For several years, the Maryland General Assembly has been unsuccessful in passing a paid sick leave bill. It’s a national priority for President Obama, Montgomery County did it, and the District of Columbia did it - although Prince George’s County saw its 2015 bill squelched by Council President Mel Franklin.
With the start of the legislative session only ten days away, the Post reports today that 2015 sponsors Senator Catherine Pugh and Delegate Luke Clippinger are preparing to give it another go in 2016.
Democrats will try again in 2016 to make Maryland one of the few states in the nation that require employers to provide paid sick leave for workers.
State Senate Majority Leader Catherine E. Pugh (D-Baltimore) and Del. Luke H. Clippinger (D-Baltimore) said last week that they will propose bills to require businesses with 10 or more employees to provide one hour of paid sick leave for every 30 hours of work.
Both lawmakers sponsored similar legislation in 2015, but the measures stalled at the committee level. They said that they will introduce new versions of the bills within the first weeks of the 2016 legislative session, with minor changes to clarify details such as how the rules would apply to businesses that already provide paid sick leave.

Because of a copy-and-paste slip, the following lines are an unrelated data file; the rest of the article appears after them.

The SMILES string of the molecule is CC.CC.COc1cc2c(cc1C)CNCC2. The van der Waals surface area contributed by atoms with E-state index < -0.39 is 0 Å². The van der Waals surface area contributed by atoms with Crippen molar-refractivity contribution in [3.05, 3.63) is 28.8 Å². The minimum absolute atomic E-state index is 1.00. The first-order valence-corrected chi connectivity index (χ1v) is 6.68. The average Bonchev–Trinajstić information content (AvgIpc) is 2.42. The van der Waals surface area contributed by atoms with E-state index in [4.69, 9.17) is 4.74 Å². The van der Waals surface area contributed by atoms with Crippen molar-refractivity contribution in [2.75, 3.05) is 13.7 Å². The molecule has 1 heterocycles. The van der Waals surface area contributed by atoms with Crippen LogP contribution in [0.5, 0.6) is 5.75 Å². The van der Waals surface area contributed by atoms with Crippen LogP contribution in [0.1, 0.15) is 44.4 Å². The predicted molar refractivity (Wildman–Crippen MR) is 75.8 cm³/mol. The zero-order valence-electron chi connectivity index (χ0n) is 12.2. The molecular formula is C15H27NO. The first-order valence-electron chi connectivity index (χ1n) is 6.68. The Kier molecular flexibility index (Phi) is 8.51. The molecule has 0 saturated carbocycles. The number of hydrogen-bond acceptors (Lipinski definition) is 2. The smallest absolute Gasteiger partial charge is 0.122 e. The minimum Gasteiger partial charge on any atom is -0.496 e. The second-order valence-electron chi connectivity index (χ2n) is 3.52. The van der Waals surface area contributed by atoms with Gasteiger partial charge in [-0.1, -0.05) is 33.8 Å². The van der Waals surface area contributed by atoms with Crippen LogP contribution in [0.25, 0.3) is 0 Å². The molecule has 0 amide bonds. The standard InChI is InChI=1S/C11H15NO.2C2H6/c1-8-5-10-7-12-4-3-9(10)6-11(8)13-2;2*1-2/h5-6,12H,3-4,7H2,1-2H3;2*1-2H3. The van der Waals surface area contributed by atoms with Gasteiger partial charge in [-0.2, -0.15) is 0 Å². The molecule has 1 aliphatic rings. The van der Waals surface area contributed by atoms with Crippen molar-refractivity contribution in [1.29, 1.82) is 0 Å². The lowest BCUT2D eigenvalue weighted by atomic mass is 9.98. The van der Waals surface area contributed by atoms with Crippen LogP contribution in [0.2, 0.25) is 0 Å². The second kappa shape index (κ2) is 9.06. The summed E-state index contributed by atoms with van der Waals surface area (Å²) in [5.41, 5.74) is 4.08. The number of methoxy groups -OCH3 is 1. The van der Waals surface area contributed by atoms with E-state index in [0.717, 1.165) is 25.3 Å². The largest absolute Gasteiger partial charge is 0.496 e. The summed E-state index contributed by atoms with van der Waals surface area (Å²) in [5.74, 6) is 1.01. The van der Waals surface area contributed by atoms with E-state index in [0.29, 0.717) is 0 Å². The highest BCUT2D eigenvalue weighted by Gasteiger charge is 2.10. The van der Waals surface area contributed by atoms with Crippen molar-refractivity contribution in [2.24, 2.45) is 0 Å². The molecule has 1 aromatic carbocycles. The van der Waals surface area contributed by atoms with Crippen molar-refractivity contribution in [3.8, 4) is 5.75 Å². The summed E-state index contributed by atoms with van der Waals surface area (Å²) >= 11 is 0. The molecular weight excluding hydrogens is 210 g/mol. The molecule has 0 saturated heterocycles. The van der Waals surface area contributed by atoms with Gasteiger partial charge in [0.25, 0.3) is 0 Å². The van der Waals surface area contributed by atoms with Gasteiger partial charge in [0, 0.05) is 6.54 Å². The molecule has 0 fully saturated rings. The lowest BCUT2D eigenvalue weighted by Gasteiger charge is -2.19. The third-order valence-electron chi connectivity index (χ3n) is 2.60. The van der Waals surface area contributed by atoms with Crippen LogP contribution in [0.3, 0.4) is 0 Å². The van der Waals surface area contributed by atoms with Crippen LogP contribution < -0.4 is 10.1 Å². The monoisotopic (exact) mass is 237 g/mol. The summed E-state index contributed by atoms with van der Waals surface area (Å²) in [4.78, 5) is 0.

“We want to present the best bill possible, but at same time we want to accommodate as many people as we can,” Pugh said.
As always, with Larry Hogan in the governor’s office, it’s about constructing a veto proof majority from the Democratic caucus.
The 141-member House needs 85 votes to overcome a veto, and the 47-member Senate needs 29; Democrats hold 33 seats in the Senate and 91 in the House.
In 2015, 77 delegates and 22 senators co-sponsored the sick-leave bills, eight and seven votes short of a veto-proof majority, respectively.
“There was a feeling last time that the first year of a governor’s term would not be the right time to put this on his desk,” said Melissa Broome, deputy director of the Job Opportunities Task Force. “At this point, there’s really no reason to wait.”
Hogan spokeswoman Shareese DeLeaver Churchill did not offer a position on paid sick days but said the governor will “carefully review any bill that makes it to his desk.”
More than 140 groups have expressed support for Maryland sick-day legislation since October, including unions, businesses, faith-based organizations and public-health advocates.
This should be a party loyalty vote in both chambers. At some point, being a Democrat has to mean something more than just a label. This bill is about fairness, it’s about public health, and it’s about families. Pitch it right and get it done.